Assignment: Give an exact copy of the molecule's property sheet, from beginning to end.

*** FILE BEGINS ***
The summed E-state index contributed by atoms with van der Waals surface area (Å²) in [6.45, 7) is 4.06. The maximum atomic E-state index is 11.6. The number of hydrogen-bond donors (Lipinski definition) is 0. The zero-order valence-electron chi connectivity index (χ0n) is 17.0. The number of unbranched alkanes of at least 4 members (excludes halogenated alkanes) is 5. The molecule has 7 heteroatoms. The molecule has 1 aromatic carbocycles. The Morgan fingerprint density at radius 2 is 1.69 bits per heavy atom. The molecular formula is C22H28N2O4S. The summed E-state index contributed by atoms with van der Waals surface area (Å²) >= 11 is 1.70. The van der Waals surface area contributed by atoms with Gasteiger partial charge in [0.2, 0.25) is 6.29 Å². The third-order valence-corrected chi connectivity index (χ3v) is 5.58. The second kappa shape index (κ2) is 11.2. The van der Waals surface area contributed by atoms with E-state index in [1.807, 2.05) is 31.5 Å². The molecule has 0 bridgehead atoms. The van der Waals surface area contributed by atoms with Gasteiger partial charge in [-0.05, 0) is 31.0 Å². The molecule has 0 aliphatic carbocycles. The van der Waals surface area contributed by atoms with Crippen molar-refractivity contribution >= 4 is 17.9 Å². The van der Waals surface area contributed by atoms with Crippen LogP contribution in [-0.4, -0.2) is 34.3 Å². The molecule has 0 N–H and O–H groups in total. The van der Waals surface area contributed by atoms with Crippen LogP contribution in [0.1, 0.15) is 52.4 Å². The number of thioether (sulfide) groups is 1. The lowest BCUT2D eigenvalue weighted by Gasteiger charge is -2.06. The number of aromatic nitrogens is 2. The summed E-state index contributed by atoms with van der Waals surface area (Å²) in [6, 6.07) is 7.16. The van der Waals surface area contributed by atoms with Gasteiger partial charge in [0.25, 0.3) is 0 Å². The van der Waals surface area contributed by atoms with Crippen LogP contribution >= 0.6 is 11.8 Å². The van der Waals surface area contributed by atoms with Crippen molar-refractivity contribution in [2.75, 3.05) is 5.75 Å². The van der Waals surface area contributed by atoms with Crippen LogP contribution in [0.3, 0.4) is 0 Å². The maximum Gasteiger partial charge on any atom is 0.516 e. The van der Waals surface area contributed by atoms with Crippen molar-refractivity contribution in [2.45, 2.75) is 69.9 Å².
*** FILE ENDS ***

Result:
The summed E-state index contributed by atoms with van der Waals surface area (Å²) in [6.45, 7) is 4.06. The maximum atomic E-state index is 11.6. The number of hydrogen-bond donors (Lipinski definition) is 0. The zero-order valence-electron chi connectivity index (χ0n) is 17.0. The number of unbranched alkanes of at least 4 members (excludes halogenated alkanes) is 5. The molecule has 7 heteroatoms. The molecule has 1 aromatic carbocycles. The Morgan fingerprint density at radius 2 is 1.69 bits per heavy atom. The molecular formula is C22H28N2O4S. The summed E-state index contributed by atoms with van der Waals surface area (Å²) >= 11 is 1.70. The van der Waals surface area contributed by atoms with Gasteiger partial charge in [0.2, 0.25) is 6.29 Å². The third-order valence-corrected chi connectivity index (χ3v) is 5.58. The second kappa shape index (κ2) is 11.2. The van der Waals surface area contributed by atoms with E-state index in [1.807, 2.05) is 31.5 Å². The molecule has 0 bridgehead atoms. The van der Waals surface area contributed by atoms with Gasteiger partial charge in [-0.05, 0) is 31.0 Å². The molecule has 0 aliphatic carbocycles. The van der Waals surface area contributed by atoms with Crippen molar-refractivity contribution >= 4 is 17.9 Å². The van der Waals surface area contributed by atoms with Crippen LogP contribution in [-0.4, -0.2) is 34.3 Å². The molecule has 0 N–H and O–H groups in total. The van der Waals surface area contributed by atoms with Crippen LogP contribution in [0.1, 0.15) is 52.4 Å². The number of thioether (sulfide) groups is 1. The lowest BCUT2D eigenvalue weighted by Gasteiger charge is -2.06. The number of aromatic nitrogens is 2. The summed E-state index contributed by atoms with van der Waals surface area (Å²) in [6, 6.07) is 7.16. The van der Waals surface area contributed by atoms with Gasteiger partial charge in [0.25, 0.3) is 0 Å². The van der Waals surface area contributed by atoms with Crippen LogP contribution >= 0.6 is 11.8 Å². The van der Waals surface area contributed by atoms with Crippen molar-refractivity contribution in [2.75, 3.05) is 5.75 Å². The van der Waals surface area contributed by atoms with Crippen LogP contribution in [0.3, 0.4) is 0 Å². The maximum Gasteiger partial charge on any atom is 0.516 e. The van der Waals surface area contributed by atoms with Crippen molar-refractivity contribution in [2.45, 2.75) is 69.9 Å².